The Challenge & Opportunity for Institutional Investors
There are significant fiduciary challenges in many institutional investors’ management of DIVIDEX® as an asset. First, most employ few or no mechanisms to self-identify, evaluate and manage exposures to potential securities fraud claims arising from holdings purchased on domestic and foreign exchanges (outside the United States).
For investors that rely on plaintiffs’ law firms to perform some of these functions, we believe that implicates risk of potentially conflicted advice and modest if any benefit for potential non-U.S. cases.
To the extent fiduciaries wish to consider being active in securities litigation cases, there is the further challenge of how to work with outside legal counsel: the inherent conflict of interest in allowing the same lawyers to both evaluate the merits of potential cases and to seek lucrative appointment as class counsel. Ideally, fiduciaries have two sets of lawyers: one to evaluate cases and one to act as their counsel in class actions, but this is difficult to achieve.
In contrast, DIVIDEX provides independent, unbiased evaluation of potential securities fraud class actions through engagement of its affiliated law firm, BLA Schwartz, PC, which will not seek class counsel appointment or accept compensation from plaintiffs’ counsel. As a result, evaluations through DIVIDEX are free of this potential conflict of interest.
Fiduciaries also face challenges in recovering class action payouts in the full amount due to them. DIVIDEX actively monitors all pending class action claims to seek to improve client outcomes such as by identification and evaluation of opt-out opportunities, potential objections to excessive fees and the like. When a securities class action settles and a plan sponsor is entitled to share in the proceeds, DIVIDEX applies a proprietary methodology that uses portfolio data normalization and analysis at the claims submission stage to seek to improve entitlements to recoveries.
Further, just because there is a court-ordered securities litigation payout does not mean investors always receive the full amount of settlement funds that they are owed. Importantly, full recovery requires reconciliation against what is due, which is something that most institutional investors have no way to do. Most institutions lack controls to independently verify the accuracy of their claims filings and recovery reporting, whether done by custodians or third party claims filing firms.
As a result, most investors have no way to reconcile or audit revenue collected from securities class actions settlements to ensure they are receiving all that is due to them. This is why DIVIDEX Management built recovery reconciliation into its service offerings.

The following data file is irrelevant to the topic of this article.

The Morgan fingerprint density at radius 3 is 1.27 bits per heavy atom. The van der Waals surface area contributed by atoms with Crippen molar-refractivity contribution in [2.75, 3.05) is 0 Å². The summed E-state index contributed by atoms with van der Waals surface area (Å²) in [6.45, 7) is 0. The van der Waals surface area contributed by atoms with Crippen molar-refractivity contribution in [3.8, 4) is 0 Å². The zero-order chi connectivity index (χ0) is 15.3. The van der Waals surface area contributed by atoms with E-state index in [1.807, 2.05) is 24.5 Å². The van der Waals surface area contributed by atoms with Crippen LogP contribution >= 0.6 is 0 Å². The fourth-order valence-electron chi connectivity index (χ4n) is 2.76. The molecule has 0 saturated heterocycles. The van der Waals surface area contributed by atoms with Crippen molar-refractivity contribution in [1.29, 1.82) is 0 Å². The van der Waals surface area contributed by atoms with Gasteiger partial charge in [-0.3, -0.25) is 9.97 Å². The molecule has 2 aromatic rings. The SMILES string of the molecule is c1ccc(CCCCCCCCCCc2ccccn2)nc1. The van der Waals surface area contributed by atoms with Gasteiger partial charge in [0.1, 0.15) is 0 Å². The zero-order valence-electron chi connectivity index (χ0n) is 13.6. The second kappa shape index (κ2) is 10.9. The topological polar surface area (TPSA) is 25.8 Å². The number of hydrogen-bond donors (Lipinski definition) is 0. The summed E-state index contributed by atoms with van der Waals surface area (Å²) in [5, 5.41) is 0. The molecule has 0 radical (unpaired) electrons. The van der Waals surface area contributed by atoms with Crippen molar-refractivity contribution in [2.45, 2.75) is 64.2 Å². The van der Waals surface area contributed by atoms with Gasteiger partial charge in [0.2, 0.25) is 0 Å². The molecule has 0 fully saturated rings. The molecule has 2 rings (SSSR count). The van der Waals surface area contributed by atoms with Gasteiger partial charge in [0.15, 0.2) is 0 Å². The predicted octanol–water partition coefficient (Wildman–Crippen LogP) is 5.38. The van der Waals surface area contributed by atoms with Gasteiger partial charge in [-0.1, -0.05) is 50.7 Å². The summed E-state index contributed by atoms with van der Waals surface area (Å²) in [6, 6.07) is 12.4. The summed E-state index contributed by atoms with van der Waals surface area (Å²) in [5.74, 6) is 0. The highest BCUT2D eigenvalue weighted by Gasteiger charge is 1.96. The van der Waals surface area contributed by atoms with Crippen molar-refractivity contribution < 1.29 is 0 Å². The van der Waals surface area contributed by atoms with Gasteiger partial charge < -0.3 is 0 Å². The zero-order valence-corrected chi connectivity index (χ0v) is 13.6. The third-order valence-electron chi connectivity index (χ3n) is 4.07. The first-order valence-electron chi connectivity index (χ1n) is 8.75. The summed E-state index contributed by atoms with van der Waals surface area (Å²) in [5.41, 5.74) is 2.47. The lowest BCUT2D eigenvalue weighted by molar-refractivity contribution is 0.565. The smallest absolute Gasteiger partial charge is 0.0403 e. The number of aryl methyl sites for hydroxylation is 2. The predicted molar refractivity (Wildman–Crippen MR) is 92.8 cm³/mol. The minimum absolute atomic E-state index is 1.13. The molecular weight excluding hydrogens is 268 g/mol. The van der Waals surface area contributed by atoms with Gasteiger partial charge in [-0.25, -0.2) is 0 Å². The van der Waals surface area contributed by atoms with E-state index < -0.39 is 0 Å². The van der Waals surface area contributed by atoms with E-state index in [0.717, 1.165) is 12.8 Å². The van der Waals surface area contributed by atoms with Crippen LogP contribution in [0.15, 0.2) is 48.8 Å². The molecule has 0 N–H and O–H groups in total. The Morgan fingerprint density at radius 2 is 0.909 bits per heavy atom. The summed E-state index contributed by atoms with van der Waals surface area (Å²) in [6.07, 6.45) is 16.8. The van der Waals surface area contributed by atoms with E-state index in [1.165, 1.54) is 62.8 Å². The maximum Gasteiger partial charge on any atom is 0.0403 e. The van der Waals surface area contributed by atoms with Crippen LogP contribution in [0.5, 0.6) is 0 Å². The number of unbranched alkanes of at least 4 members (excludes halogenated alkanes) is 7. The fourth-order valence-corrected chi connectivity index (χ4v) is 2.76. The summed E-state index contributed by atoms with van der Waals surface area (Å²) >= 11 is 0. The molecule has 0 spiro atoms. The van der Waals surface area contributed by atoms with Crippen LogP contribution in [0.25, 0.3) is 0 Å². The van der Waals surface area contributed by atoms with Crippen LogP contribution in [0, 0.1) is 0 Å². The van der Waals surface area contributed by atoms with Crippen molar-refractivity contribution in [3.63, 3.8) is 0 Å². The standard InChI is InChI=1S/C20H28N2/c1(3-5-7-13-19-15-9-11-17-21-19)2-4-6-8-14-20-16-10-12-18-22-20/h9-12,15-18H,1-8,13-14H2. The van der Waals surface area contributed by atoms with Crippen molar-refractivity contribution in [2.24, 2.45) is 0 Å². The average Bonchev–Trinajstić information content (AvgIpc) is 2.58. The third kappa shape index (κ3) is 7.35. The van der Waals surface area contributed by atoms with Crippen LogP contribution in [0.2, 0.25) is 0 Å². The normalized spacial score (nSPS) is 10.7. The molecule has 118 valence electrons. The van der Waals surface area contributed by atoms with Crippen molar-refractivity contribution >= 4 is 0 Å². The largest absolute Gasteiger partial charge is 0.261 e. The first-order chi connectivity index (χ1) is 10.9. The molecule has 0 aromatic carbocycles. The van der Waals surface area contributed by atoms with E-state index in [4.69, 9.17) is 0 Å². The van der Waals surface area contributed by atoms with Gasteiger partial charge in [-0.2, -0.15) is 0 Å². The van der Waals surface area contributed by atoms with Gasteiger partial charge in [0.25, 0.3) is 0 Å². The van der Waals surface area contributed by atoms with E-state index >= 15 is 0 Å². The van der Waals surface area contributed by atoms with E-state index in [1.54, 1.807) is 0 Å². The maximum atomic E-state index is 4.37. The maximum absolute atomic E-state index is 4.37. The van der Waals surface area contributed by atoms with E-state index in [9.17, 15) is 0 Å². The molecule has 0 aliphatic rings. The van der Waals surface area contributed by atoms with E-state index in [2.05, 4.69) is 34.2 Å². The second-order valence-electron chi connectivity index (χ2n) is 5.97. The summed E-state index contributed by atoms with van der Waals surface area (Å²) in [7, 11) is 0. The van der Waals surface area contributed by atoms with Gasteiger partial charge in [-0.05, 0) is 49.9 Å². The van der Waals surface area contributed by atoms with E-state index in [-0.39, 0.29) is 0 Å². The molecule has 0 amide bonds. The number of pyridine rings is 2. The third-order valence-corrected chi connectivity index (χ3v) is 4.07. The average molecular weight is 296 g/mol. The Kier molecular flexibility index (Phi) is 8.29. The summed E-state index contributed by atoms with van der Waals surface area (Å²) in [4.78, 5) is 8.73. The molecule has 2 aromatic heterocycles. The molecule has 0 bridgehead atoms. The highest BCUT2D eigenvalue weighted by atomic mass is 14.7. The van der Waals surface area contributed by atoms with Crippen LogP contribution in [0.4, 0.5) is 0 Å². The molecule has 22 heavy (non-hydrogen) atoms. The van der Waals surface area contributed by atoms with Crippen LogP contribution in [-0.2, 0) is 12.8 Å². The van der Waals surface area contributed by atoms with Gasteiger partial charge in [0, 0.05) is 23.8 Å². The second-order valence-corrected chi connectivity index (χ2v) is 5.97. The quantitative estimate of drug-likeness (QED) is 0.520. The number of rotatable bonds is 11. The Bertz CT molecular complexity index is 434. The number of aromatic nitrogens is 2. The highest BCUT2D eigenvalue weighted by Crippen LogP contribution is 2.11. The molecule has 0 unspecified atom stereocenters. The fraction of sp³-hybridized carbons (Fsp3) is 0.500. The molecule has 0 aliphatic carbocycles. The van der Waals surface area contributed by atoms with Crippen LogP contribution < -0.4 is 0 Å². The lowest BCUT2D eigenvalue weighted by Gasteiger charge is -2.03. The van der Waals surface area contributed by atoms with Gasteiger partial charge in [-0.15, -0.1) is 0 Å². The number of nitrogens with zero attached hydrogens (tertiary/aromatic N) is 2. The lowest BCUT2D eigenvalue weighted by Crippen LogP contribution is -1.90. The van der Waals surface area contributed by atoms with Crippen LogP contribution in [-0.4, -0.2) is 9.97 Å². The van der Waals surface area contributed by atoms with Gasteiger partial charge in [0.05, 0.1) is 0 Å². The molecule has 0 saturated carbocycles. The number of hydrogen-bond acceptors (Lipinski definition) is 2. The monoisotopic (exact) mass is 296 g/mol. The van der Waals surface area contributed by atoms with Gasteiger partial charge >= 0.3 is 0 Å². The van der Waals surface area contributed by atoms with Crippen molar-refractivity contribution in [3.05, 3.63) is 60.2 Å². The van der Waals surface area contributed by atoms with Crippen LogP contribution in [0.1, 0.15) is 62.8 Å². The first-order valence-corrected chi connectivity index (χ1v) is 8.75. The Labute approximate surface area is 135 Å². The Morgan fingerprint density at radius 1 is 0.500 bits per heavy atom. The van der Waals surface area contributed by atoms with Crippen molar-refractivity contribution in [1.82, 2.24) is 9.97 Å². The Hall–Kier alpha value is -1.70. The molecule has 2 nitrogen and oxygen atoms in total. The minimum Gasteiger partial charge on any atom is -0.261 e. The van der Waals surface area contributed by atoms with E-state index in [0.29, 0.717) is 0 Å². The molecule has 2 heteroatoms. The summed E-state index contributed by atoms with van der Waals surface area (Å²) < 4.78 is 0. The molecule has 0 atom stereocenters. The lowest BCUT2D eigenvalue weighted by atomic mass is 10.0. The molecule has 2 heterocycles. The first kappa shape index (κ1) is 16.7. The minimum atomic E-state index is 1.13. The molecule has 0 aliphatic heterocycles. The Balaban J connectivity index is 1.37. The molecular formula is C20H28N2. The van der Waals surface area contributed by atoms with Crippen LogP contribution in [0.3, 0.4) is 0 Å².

For litigation involving non-U.S. portfolio securities, third-party litigation funders often seek claimants on an ad hoc basis. Investors that are unaware of these cases in formation can miss significant recovery opportunities for their portfolios.
We believe that recovery of DIVIDEX® may be improved through active management of recovery actions seeking to address securities fraud in global portfolios and pending class actions. In addition, we believe ESG investors need a system to ensure that companies in which they are invested abide by the principles that drove the investment as well as advice when those companies violate of those principles, such as in the Volkswagen emissions scandal.
In addition, we believe that recoveries may be improved through better portfolio data normalization and analysis at the claim submission stage and reconciliation of recoveries against recognized losses. This is why we developed proprietary systems to make those calculations to seek to help clients establish controls to ensure they receive all that is due to them.
Further Fiduciary Risks — Traps For The Unwary
Morrison and ANZ Securities cases —
affecting institutional investors and plan sponsors
Two relatively recent United States Supreme Court decisions have added further complexity to fiduciaries’ duties to address potential securities fraud claims arising from their portfolios. Under the United States Supreme Court’s decision in Morrison v. National Australia Bank Ltd., investors that purchase securities on exchanges outside the United States may not avail themselves of U.S. federal securities laws in connection with these holdings. This forces investors that seek to address losses in global portfolios due to alleged securities fraud to seek out, evaluate and join securities cases filed outside the United States, and manage risks associated with litigation funding and potential adverse party cost (loser pays) awards.
In California Public Employees’ Retirement System v. ANZ Securities, Inc., the Supreme Court held that a time bar (“Statute of Repose”) for federal securities claims continues to run notwithstanding the filing of a class action that tolls the Statute of Limitations.
Accordingly, when a fiduciary is a passive class member, its opt-out rights become meaningless after the Statute of Repose expires and it may not always wait for class action settlement to evaluate opt-out opportunities.
DIVIDEX helps fiduciaries address the additional complexities due to these United States Supreme Court decisions.
These are issues that we believe arise from recent court decisions and are not legal conclusions or legal advice.